Stone Serpent Heads

A.D. 400-1000



Artist not known, Central Mexico


  • Mexico

Object Info

This object may or may not be on view currently.

Artist not known, Central Mexico

A.D. 400–1000

Height: 22.5 in. Width: 13.5 in. Depth: 26 in. (measurements for one head)

Museum Purchase, 1962.291

Departmental Volunteer Fund Raiser, 1971.360

Photograph © Denver Art Museum 2009. All Rights Reserved.


  • stone


About the Artist

These Stone Serpent Heads were carved by an artist from central Mexico. They appear to have been created in a style similar to carvings from the ancient Mexican city of Teotihuacán [TAY-oh-TEE-wah-KAHN]. This ancient city includes numerous pyramid and temple ruins, originally built for worshiping deities and ancestors. At Teotihuacán, carved stone serpents flank the base of the main staircase of the Temple of the Feathered Serpent. They also project from the pyramid’s walls. These Stone Serpent Heads, carved from a rough volcanic stone, may have served to flank a stairway, door, or other entrance. Each serpent head has a square horizontal projection, or tenon (one is broken off), that was used to anchor it in place in its architectural or sculptural setting. The rough stone is unsuited for detailed carving and the artist may have covered the serpents with plaster and polychrome paint.

Two additional heads like these are on display at a museum in Teotenango del Valle in central Mexico. One is an exact match for one of the Denver Art Museum’s heads (the one with the intact tenon, on the right of this image). Unfortunately, the specific site from which all of the sculptures originate is unknown, as is the total number of serpent heads that originally existed.

What Inspired It

Serpents have many symbolic qualities in Mexican culture and belief. Because snakes move on the ground and often live in holes, Mesoamerican peoples associated them with the earth. Cave or temple entrances were sometimes represented by open serpent mouths. Their swift, sinuous motions also likened them to both running water and lightning. Their rapid strikes and sometimes poisonous bites made them symbols of aggression. In many Mesoamerican cultures, the sky was conceived as a great supernatural serpent that arches above the world. Whatever their specific meaning, large supernatural serpent heads would have served as a warning to anyone who approached the entrance or structure they guarded.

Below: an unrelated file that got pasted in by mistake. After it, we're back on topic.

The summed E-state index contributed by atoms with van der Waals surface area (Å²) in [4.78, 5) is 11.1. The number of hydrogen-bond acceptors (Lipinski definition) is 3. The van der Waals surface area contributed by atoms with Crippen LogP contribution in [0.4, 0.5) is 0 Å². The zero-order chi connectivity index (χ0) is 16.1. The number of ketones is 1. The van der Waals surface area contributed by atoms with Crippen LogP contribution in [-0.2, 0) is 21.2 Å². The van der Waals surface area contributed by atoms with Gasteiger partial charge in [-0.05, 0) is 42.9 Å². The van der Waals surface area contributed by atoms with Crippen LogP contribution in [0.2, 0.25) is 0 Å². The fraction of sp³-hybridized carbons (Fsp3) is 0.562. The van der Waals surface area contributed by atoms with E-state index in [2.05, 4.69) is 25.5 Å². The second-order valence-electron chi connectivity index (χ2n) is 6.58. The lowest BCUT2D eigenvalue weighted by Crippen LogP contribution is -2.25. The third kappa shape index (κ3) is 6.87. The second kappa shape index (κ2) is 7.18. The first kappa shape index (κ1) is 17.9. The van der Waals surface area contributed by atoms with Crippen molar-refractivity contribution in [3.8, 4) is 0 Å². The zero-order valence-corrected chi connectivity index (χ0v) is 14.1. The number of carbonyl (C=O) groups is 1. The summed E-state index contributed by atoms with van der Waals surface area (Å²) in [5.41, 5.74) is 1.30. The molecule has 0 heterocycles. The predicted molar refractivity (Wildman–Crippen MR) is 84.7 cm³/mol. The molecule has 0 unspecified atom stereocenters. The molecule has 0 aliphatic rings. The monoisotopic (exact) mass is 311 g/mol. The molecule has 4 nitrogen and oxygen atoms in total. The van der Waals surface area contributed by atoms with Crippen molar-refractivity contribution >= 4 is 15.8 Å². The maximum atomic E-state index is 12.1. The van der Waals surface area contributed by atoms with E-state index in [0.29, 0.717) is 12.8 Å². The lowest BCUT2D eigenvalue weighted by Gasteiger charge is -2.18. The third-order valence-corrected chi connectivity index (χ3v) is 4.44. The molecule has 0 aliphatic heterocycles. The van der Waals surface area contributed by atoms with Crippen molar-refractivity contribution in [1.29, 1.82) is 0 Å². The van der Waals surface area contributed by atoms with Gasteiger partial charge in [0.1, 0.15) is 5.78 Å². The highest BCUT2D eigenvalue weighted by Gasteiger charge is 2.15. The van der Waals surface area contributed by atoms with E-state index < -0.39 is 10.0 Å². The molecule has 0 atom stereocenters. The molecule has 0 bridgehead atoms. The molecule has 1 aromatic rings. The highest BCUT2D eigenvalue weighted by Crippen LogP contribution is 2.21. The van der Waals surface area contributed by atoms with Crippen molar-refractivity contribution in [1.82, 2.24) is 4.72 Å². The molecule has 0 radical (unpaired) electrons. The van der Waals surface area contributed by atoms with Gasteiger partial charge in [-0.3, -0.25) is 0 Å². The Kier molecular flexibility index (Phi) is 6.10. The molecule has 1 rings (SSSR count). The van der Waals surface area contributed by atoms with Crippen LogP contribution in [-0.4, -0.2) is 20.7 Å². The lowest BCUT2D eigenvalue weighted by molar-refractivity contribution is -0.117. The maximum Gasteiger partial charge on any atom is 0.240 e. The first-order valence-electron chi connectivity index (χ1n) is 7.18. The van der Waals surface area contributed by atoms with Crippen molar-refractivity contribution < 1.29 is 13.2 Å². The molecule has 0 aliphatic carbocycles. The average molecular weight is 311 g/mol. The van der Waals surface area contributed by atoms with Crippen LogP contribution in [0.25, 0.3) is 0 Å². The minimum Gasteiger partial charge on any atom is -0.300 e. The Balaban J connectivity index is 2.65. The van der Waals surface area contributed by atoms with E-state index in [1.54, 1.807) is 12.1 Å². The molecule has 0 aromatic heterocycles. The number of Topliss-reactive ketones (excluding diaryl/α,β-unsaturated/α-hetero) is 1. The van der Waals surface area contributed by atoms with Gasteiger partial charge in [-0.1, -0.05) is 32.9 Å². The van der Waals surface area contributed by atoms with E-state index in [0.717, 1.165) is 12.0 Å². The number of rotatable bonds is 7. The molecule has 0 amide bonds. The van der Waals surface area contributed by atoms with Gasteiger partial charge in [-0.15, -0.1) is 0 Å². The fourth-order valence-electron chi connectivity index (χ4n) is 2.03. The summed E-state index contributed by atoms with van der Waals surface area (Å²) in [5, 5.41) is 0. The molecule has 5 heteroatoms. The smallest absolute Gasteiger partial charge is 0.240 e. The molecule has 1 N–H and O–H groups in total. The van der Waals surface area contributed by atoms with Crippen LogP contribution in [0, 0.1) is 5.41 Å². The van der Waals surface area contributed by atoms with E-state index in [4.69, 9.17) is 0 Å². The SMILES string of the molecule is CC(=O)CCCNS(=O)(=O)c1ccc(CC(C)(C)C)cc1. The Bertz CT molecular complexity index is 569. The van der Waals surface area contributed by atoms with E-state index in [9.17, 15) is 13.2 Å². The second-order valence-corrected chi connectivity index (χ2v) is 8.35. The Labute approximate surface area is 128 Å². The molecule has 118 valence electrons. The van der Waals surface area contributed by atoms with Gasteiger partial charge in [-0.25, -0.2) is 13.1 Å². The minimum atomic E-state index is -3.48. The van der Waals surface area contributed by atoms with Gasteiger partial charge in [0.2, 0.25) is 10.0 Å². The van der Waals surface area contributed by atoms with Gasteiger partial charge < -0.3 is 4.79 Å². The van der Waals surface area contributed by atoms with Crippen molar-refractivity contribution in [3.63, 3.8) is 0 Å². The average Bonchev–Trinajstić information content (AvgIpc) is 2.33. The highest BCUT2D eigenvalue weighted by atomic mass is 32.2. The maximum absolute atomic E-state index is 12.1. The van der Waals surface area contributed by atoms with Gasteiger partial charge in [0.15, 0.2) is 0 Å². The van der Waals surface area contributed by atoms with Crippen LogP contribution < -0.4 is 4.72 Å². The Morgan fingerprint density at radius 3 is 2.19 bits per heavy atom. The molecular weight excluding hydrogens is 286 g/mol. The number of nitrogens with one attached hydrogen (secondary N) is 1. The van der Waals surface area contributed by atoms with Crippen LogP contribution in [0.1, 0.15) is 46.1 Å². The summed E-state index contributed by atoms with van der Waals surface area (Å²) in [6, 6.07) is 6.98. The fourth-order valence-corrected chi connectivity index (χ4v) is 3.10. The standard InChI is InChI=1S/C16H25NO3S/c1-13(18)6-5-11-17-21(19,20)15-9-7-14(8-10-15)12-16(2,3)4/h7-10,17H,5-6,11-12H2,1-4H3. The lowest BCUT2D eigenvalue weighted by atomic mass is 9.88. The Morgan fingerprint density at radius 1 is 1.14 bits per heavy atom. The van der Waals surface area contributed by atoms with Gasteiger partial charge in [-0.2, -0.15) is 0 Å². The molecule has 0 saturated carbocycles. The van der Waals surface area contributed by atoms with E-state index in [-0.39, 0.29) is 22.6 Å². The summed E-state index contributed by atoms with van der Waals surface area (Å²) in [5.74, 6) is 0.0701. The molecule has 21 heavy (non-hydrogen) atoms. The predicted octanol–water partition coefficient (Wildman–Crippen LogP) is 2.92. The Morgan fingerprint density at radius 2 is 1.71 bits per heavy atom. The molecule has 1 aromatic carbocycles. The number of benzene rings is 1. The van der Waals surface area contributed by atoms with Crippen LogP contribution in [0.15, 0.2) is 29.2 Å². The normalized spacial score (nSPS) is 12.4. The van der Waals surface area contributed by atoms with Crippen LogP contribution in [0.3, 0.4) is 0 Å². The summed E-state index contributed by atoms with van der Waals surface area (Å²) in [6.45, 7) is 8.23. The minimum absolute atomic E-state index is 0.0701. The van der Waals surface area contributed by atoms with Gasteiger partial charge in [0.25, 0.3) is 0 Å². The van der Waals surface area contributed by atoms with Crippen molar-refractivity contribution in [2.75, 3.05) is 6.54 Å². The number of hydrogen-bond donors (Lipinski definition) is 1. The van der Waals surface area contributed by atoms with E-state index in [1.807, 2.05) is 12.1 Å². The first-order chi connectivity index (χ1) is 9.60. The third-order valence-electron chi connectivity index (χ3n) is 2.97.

Unique Characteristics
Unique Characteristics

The serpent heads are closely matched, but they are not identical. The crest at the top of the left serpent head is broken. Also, when compared to the serpent head on the right, the eye and head are more square, the teeth protrude more, and the lower jaw curves in a different direction.

Geometric Forms
Geometric Forms

In a style similar to other carvings from Teotihuacán, these serpent heads show a reduction of form, or basic structure, into simplified geometric shapes. Curving details soften the geometric shapes.

Volcanic Stone
Volcanic Stone

Notice the rough texture of the stone and the small holes that cover the surface of the carvings. These serpent heads were carved out of stone formed by a volcano.

Teaching Resources

Funding for object education resources provided by a grant from the Morgridge Family Foundation. Additional funding provided by the William Randolph Hearst Endowment for Education Programs, and Xcel Energy Foundation. We thank our colleagues at the University of Denver Morgridge College of Education.

The images on this page are intended for classroom use only and may not be reproduced for other reasons without the permission of the Denver Art Museum. This object may not currently be on display at the museum.